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Equipping the next generation of cybersecurity professionals

The cybersecurity workforce gap continues to grow, with hundreds of thousands of jobs left vacant. What can we do?

This year alone, roughly 465,000 jobs (according to Cyberseek) remain unfilled in cybersecurity across the United States. At the same time, ransomware and other dangers continue to threaten organizations and individuals. The recent Colonial Pipeline hack and other ransomware attacks on government and private industry highlight the urgent need for more cybersecurity professionals.

This is why the National Security Agency (NSA) and National Science Foundation (NSF) have come together to bring grant-funded GenCyber cybersecurity camps to high schoolers across the country. 

GenCyber camps bring together students from grades eight to 12 for a weeklong cyber exploration. Topics include network security, cyber awareness and information security. New College of Interdisciplinary Arts and Science and the Cybersecurity Education Consortium, a unit of the Global Security Initiative, collaborated to host the first GenCyber camp at ASU through grant funding from the NSF and NSA.

The goal of the grant funding is to "provide as many opportunities as possible for students to be exposed to this new and evolving area so critical to our nation's security,” said Diane M. Janosek, training director of the NSA's Central Security Service

A competitive pool of student applicants applied for the free, weeklong experience. Funds were specifically allocated to provide underrepresented students opportunities to attend the camp as there is an increased need to diversify the field of cybersecurity. 

“(The camp helped to) expand my knowledge and understand what cybersecurity is without having to commit to it like you would with a degree,” said high school student Osmond Chong, a camp attendee.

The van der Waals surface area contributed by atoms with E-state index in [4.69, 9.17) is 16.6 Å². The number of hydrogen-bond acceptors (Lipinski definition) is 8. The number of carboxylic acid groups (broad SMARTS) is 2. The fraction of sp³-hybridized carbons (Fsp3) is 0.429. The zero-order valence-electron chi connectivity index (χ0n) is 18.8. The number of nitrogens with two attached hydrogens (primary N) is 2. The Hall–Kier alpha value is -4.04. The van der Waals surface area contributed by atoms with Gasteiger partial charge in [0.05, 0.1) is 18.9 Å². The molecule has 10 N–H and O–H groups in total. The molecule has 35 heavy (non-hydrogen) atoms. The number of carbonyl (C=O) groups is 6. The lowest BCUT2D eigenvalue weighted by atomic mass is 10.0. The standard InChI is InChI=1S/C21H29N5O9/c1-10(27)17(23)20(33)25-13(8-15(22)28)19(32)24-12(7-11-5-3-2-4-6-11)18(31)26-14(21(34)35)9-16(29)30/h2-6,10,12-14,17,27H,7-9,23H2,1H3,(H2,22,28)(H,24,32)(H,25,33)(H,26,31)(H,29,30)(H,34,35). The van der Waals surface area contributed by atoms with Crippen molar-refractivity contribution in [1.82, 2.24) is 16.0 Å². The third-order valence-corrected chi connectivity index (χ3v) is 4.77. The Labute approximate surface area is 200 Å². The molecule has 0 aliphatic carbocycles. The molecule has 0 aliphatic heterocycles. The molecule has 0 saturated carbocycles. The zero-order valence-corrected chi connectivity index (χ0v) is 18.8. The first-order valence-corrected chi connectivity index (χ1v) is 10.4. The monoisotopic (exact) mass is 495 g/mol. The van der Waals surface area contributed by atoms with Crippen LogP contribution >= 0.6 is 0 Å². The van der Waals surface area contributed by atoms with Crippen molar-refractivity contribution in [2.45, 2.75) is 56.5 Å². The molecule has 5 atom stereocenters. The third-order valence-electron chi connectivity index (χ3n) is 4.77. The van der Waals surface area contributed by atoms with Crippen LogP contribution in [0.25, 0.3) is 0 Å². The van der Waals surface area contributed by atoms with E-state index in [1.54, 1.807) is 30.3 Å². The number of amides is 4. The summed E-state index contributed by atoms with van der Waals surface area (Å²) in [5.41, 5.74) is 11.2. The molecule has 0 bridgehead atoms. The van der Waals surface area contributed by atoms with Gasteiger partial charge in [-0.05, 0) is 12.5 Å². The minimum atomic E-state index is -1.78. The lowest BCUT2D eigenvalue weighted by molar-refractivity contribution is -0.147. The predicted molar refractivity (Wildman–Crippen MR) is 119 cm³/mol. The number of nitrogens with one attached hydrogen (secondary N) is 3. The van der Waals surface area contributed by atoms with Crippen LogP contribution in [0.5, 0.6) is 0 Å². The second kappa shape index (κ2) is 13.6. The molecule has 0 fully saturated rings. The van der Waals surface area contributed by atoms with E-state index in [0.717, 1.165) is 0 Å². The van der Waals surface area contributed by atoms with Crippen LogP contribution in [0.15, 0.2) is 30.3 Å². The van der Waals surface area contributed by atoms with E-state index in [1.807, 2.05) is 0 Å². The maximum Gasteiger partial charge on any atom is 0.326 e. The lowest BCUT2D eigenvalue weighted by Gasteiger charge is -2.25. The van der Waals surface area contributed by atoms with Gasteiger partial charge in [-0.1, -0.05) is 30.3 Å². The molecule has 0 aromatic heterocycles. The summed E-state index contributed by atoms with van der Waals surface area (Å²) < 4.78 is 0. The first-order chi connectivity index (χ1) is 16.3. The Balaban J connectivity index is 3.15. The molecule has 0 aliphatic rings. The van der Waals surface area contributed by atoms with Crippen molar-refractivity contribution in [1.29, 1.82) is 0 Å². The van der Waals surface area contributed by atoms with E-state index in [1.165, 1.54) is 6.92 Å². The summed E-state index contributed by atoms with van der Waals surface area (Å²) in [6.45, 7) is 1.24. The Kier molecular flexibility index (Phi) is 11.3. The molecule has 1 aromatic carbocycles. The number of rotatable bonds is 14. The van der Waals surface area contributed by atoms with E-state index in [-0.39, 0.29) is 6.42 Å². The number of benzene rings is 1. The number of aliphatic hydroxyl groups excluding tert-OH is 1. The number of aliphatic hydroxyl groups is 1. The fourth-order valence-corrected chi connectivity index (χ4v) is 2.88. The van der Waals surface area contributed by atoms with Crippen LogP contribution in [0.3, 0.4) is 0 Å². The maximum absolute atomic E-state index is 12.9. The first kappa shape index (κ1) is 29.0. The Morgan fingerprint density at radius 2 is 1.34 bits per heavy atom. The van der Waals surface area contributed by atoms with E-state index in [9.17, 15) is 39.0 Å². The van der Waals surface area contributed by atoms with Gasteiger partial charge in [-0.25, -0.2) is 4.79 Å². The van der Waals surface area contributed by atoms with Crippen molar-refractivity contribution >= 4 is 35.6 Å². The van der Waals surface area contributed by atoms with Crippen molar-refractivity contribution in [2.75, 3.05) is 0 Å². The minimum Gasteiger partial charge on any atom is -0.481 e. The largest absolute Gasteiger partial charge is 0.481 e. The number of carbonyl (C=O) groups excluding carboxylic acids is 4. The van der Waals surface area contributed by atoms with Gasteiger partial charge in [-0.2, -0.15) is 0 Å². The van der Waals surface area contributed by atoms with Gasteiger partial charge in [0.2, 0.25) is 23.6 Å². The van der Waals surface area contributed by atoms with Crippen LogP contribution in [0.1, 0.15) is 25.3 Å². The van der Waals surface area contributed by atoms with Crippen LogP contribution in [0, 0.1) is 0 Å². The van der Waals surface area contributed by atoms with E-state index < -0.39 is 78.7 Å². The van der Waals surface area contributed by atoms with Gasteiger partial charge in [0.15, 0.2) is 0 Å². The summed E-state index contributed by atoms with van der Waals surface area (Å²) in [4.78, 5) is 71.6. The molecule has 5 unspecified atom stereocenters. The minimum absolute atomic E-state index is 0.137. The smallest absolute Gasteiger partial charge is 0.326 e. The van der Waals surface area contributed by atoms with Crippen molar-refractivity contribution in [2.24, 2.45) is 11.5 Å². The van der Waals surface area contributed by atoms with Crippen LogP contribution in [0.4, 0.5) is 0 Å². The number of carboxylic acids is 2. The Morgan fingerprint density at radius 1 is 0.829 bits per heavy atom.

Cyber.org's cybersecurity curriculum for high school students was the basis for this year's GenCyber camp. Students implemented the content using the U.S. Cyber range, a virtual, machine-based learning environment that allows students to run programs, simulate malware and build cyber know-how. Both tie together to bring high schoolers an immersive experience in cyber. 

Chuck Gardner, director of curriculum at Cyber.org, explained how students discover issues and threats in the field of cybersecurity: “It was a wonderful opportunity to see ‘aha’ moments develop for high school students as they saw passwords get cracked and realized that many pictures they see on the internet can contain hidden messages using encryption methods, such as steganography.”

Throughout the week, campers learned from a variety of presenters, including industry professionals, ASU faculty and cyber employees from the Arizona Department of Homeland Security. “We keep learning so that if there is a new attack, we can be better prepared”, Feng Wang, professor in the School of Mathematical and Natural Sciences, explained to students. Wang stood alongside a number of speakers who helped students appreciate the nuanced perspectives of working in the cybersecurity field. 

Another component of the camp is to destigmatize careers in cyber.

“Hacker, in its original meaning, is someone who applied ingenuity to create a clever result, called a hack. In our minds, in our popular culture, we think of a hacker as someone in a hoodie hunched over," said Adam Doupé, associate professor in the School of Computing, Informatics, and Decision Systems Engineering. “Hackers look like you, me and everyone. To be a hacker is (to be) someone who understands how to do something.”

Through the GenCyber program and the efforts of Arizona State University, Cyber.org and others, including the Center for the Future of Arizona, there is a strong mission underway to locate and educate cyber talent right now, in high school classrooms across the state of Arizona.

Written by Javier Carlos; top photo from Shutterstock

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